35. 35. Top 50 Users of Single Shelter Policy Implications <ul><li>No wrong door. </li></ul><ul><li>Rules and policies need to be flexible. </li></ul><ul><li>Onus on county workers to reach out to people in shelter, to ensure they get services they are eligible for. </li></ul>
    36. 36. Prevention Targeting <ul><ul><li>Rapid Exit has been a program in Hennepin County since 1993. </li></ul></ul><ul><ul><li>It focuses on early intervention in financial assistance where: </li></ul></ul><ul><ul><li>-non-preventable, verifiable financial crisis </li></ul></ul>
    37. 37. Prevention Targeting <ul><li>Rapid Exit program started in 1993 </li></ul><ul><li>Focus was on preventing homelessness for families to reduce number of families entering shelter </li></ul>
    38. 38. Prevention Targeting <ul><li>Eligibility: </li></ul><ul><ul><li>Non-preventable, verifiable financial crisis </li></ul></ul><ul><ul><li>No other resources available </li></ul></ul><ul><ul><li>Prevention assistance will preserve housing </li></ul></ul><ul><ul><li>Goal was to reduce shelter admissions by 10% and reduce length of stay by 10% </li></ul></ul>
    39. 39. Prevention Targeting <ul><li>Results: </li></ul><ul><ul><li>96% did not enter shelter within 1 year </li></ul></ul><ul><ul><li>43% reduction in family shelter admissions </li></ul></ul>
    40. 40. Prevention Targeting <ul><li>After 17 years, time to re-examine the program. </li></ul><ul><li>Used HMIS data and barrier assessments to compare characteristics of families who received prevention versus those who did not and ended up in shelter. </li></ul><ul><li>If targeting well, families should look similar. </li></ul>
    41. 41. Prevention Targeting 33% 1% Head of hh < age 22 63% 36% homeless before 94% 45% > 65% of income for housing 94% 40% Incomes < $1000/mo Shelter Prevention
    42. 42. Prevention Targeting <ul><li>New criteria: </li></ul><ul><li>Families < 30% Area median income </li></ul><ul><li>Event is expected to result in housing loss within 30 days </li></ul><ul><li>No resources or viable plan to resolve crisis </li></ul><ul><li>Reasonable expectation for sustained resolution </li></ul>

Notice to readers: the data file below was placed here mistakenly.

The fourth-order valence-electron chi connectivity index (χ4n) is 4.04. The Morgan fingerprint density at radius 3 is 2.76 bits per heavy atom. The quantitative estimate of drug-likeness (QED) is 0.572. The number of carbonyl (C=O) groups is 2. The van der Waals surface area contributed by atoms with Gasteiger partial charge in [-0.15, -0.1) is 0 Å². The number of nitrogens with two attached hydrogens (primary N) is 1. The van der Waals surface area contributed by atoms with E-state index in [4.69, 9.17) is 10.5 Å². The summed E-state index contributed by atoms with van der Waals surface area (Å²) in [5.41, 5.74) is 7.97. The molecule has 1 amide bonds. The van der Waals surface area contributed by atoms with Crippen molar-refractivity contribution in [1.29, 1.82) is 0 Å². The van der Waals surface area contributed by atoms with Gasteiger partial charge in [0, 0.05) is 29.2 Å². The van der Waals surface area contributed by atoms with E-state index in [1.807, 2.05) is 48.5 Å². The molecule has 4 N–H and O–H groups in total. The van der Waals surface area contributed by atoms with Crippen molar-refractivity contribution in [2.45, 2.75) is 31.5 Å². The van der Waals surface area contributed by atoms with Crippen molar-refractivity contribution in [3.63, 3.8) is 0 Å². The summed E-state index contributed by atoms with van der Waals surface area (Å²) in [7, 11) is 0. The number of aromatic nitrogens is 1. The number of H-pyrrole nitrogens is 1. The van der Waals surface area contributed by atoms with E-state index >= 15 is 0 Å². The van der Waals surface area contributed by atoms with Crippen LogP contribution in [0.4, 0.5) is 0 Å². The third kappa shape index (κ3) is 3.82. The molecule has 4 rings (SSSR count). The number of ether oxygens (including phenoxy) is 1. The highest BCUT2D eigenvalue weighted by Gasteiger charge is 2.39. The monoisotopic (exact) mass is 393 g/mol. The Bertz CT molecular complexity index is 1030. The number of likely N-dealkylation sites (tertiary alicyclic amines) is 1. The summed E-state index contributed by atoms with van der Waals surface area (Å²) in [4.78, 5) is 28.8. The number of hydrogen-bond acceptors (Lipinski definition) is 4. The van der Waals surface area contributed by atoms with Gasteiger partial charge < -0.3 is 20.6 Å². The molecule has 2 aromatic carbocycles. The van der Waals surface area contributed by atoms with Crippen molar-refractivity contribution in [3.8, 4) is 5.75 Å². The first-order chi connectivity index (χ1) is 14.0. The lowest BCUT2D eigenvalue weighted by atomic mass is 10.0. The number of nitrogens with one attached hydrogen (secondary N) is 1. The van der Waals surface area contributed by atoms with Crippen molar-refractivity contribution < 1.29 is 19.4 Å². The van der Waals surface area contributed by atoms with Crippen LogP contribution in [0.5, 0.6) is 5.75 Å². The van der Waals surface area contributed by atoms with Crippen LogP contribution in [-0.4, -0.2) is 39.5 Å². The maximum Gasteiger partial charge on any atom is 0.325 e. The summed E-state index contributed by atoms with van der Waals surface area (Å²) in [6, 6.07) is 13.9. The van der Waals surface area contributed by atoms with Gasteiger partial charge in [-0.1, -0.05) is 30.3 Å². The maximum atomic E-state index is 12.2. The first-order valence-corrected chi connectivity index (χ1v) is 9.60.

43. 43. Prevention Targeting <ul><li>Six month evaluation: </li></ul><ul><li>Data from May – Dec 2010 </li></ul><ul><li>436 households served </li></ul><ul><li>7.4% returned to shelter within 6 months (same as before) </li></ul>
    44. 44. Prevention Targeting Policy Implications <ul><li>Change definition of success. </li></ul><ul><li>While a smaller percent of people who receive prevention may avoid shelter, we may actually be preventing more homelessness. </li></ul>
    45. 45. Refugees (p. 25) <ul><li>We partnered with the Center for Advanced Studies in Child Welfare for research on refugee experiences with homelessness. </li></ul><ul><li>This led to findings to be incorporated into SSW learning modules. </li></ul><ul><li>It also led to a dissertation currently being completed on refugee homelessness. </li></ul>
    46. 46. Refugees <ul><li>A graduate student conducted in-depth interviews with 15 refugee families experiencing homelessness. </li></ul><ul><li>We conducted a survey of 237 refugees in the Twin Cities asking about housing stability, ethnic identify and assimilation. </li></ul><ul><li>A doctoral student is completing more in-depth interviews with refugee families in shelter. </li></ul>